He lived very close to the university where I was, just a few hours’ journey away. I used to visit him once in a while, whenever there was no festival. I make this point because there were always festivals. I must have been the only one to ask him, “Baba, can you give me the dates when there are no festivals here?”
He looked at me and said, “So, now you have come to take even those away too.” And with a smile he gave me three dates. There were only three days in the whole year when there was not a festival. The reason was there were all kinds of musicians with him, Hindus, Mohammedans, Christians, and every festival happened there, and he allowed them all. He was, in a real sense, a patriarch, a patron saint.
I used to visit him on those three days, when he was alone, and there was no crowd around. I told him, “I don’t want to disturb you. You can sit silently. If you want to play your veena it is up to you, or whatsoever. If you want to recite the Koran, I would love it. I have come here just to be part of your milieu.”
He wept like a child. It took me a little time to wipe his tears away and ask, “Have I hurt you?”
He said, “No, not at all. It just touched my heart so deeply that I could not find anything else to do but cry. And I know that I should not cry. I am so old and it is inappropriate, but has one to be appropriate all the time?”
I said, “No, at least not when I’m here.” He started laughing, and the tears in his eyes, and the laughter on his face, both together, were such a joy.
Masto had brought me to him. Why? I will just say a few more things before I can answer it….
I have heard Vilayat Khan, another great sitarist, perhaps a little greater than Ravi Shankar, but he is not an innovator. He is utterly classical, but listening to him even I loved classical music. Ordinarily I don’t love anything classical, but he plays so perfectly you cannot help yourself. You have to love it, it is not in your hands. Once a sitar is in his hands, you are not in your own hands. Vilayat Khan is pure classical music. He will not allow any pollution. He will not allow anything popular. I mean “pop,” because in the West unless you say pop nobody will understand what is popular. It is just the old “popular” cut short – badly cut, bleeding.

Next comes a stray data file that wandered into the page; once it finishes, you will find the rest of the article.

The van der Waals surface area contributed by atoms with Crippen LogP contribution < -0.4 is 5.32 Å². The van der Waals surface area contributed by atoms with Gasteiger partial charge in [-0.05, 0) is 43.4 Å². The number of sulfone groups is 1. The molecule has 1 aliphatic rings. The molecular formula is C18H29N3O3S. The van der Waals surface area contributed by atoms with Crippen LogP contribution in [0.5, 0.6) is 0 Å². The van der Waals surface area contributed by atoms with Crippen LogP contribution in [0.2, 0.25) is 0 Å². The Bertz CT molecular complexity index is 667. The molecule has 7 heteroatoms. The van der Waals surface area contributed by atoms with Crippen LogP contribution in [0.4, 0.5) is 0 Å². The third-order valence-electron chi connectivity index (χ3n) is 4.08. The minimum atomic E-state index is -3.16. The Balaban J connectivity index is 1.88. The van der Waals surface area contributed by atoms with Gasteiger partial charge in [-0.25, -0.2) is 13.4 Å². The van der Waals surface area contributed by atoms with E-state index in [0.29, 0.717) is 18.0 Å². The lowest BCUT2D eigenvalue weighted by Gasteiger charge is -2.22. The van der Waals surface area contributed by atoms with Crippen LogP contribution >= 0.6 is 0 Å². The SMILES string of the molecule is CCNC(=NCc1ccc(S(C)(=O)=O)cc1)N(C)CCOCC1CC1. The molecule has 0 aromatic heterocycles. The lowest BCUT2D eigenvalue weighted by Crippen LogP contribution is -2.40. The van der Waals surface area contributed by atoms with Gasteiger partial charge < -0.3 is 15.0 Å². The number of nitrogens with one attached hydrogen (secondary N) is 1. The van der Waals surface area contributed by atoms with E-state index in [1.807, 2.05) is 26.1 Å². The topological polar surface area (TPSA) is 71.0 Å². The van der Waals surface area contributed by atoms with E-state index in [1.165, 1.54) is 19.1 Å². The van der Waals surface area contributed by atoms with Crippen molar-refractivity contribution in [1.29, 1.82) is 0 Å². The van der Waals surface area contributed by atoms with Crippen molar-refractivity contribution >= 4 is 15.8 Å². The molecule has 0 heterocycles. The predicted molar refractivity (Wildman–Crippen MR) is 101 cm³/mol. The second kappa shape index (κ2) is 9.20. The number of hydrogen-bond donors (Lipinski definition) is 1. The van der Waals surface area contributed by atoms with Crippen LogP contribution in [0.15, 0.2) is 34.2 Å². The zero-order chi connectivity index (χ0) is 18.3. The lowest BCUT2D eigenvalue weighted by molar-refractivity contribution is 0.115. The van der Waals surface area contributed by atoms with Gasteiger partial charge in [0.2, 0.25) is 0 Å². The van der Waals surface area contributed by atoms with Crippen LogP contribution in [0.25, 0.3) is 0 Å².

I have heard Vilayat Khan, and I would like to tell you a story about one of my very rich disciples – that is circa 1970, because since then I have not heard anything of them. They are still there. I have inquired about their well-being, but sannyas has made so many people afraid, particularly the rich ones.
This family was one of the richest in India. I was amazed when the wife told me, “You are the only man to whom I can say it: for ten years I have been in love with Vilayat Khan.”
I said, “What is wrong with that? Vilayat Khan? – nothing is wrong.”
She said, “You don’t understand. I don’t mean his sitar, I mean him.”
I said, “Of course – what would you do with his sitar without him?”